By Allan Barber
I love France and all things French, so it was with a degree of sadness that I read an article in Britain’s Daily Telegraph about how badly the French economy is performing.
This is not just the result of Francois Hollande’s presidency, nor even the alarming behaviour of his partner Valerie Trierweiler who has been called an ‘unpinned grenade’ and ‘nothing but trouble’ by her boss at Paris Match.
The decline has been happening for more than 20 years; most tellingly France’s share of global exports has fallen to 3% compared with 6.3% in 1990, while the trade balance has switched from a surplus of 2.5% to a deficit of 2.4% over the last 12 years.
The public sector now costs 56% of GDP, higher even than Denmark, because of early retirement, welfare costs, high wages and short working hours.
Only 40% of people aged 55-64 are in work as against 57.7% in Germany.
French business is totally at odds with President Hollande’s failure to address the seriousness of the issues facing the country and, now, the IMF has said that over taxation is undermining France as a place to work and invest and destroying its competitiveness.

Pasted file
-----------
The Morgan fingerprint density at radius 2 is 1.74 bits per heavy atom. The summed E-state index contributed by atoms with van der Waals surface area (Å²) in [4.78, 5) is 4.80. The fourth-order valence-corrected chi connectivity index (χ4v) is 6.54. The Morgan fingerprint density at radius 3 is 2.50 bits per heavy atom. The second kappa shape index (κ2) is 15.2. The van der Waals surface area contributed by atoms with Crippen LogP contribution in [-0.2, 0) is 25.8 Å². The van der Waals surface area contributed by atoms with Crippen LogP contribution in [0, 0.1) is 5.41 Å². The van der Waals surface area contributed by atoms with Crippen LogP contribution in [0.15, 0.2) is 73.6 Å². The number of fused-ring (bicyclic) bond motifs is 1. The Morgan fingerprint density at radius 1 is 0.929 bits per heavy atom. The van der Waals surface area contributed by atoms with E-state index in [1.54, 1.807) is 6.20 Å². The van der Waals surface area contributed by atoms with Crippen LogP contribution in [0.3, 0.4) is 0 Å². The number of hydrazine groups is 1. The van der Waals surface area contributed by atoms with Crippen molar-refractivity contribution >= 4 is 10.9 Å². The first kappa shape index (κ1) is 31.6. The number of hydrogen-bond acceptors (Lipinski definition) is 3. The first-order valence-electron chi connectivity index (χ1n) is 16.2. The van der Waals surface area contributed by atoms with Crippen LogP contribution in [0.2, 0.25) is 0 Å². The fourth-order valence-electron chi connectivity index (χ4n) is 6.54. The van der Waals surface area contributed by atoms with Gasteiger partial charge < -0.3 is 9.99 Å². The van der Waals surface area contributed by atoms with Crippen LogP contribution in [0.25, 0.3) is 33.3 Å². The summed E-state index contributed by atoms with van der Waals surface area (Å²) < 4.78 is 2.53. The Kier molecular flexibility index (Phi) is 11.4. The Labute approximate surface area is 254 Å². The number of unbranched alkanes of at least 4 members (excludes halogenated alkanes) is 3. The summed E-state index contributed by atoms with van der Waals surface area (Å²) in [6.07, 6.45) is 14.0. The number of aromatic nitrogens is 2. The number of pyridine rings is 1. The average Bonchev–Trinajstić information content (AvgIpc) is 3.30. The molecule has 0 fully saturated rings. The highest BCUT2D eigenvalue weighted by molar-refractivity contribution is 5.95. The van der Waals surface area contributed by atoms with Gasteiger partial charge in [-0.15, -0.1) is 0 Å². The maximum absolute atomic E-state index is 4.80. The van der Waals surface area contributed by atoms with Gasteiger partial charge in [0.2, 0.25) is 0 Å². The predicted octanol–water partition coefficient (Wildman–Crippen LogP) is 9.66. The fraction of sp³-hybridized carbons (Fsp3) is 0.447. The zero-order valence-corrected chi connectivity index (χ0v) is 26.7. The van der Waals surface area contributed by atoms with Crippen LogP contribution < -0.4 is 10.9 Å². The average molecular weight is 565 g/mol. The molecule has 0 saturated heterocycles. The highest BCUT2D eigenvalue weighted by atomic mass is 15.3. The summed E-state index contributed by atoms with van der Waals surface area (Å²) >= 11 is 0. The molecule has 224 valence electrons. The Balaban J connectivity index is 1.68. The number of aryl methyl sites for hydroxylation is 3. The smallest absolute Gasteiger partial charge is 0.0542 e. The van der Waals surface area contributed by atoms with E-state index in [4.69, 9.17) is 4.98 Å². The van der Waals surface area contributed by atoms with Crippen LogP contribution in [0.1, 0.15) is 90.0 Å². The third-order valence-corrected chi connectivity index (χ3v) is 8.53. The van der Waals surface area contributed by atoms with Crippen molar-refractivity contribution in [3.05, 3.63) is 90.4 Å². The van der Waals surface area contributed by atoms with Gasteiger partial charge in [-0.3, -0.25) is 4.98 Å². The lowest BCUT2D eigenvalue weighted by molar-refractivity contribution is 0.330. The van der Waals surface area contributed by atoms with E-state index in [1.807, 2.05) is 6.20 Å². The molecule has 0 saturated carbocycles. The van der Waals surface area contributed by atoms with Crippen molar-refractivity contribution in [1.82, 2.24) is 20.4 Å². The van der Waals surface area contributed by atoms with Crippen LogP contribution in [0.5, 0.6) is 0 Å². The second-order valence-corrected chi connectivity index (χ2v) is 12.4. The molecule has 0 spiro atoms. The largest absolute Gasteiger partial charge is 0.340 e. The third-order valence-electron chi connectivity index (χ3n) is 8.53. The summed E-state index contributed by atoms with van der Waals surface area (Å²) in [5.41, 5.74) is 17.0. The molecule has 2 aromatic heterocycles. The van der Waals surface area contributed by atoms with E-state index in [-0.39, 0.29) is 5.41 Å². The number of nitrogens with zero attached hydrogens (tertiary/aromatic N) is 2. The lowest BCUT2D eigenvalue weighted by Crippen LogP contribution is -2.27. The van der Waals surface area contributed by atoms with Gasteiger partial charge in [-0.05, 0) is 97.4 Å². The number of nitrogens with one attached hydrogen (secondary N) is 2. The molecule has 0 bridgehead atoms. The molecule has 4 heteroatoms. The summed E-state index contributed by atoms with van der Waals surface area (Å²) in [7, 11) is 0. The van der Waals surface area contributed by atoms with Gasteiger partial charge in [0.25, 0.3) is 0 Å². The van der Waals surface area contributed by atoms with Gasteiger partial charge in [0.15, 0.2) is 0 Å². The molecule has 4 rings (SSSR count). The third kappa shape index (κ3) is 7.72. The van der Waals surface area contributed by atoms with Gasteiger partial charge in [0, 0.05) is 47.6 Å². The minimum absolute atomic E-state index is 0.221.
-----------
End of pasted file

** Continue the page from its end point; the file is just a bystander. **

Ironically IMF President, Christine Lagarde, may well be a future presidential challenger to M. Hollande.
The IMF is warning the French government that, unless changes happen urgently, France risks falling behind Italy and Spain, two European Community members generally believed to be in serious trouble and, in the case of Spain, even a basket case.
One Gaullist deputy has said that France must leave the Eurozone and devalue by 30% against the German Mark. This is doubtless something which is most unlikely to occur, especially if we look at the measures being taken to keep Greece in the European Monetary Union, but it is an indication of just how bad things have become.
The President has said he will announce ‘tough decisions’ when he announces his reform package next Tuesday, but business leaders have suggested the market will decide regardless, unless his tough decisions are really seen as sufficient to solve the crisis.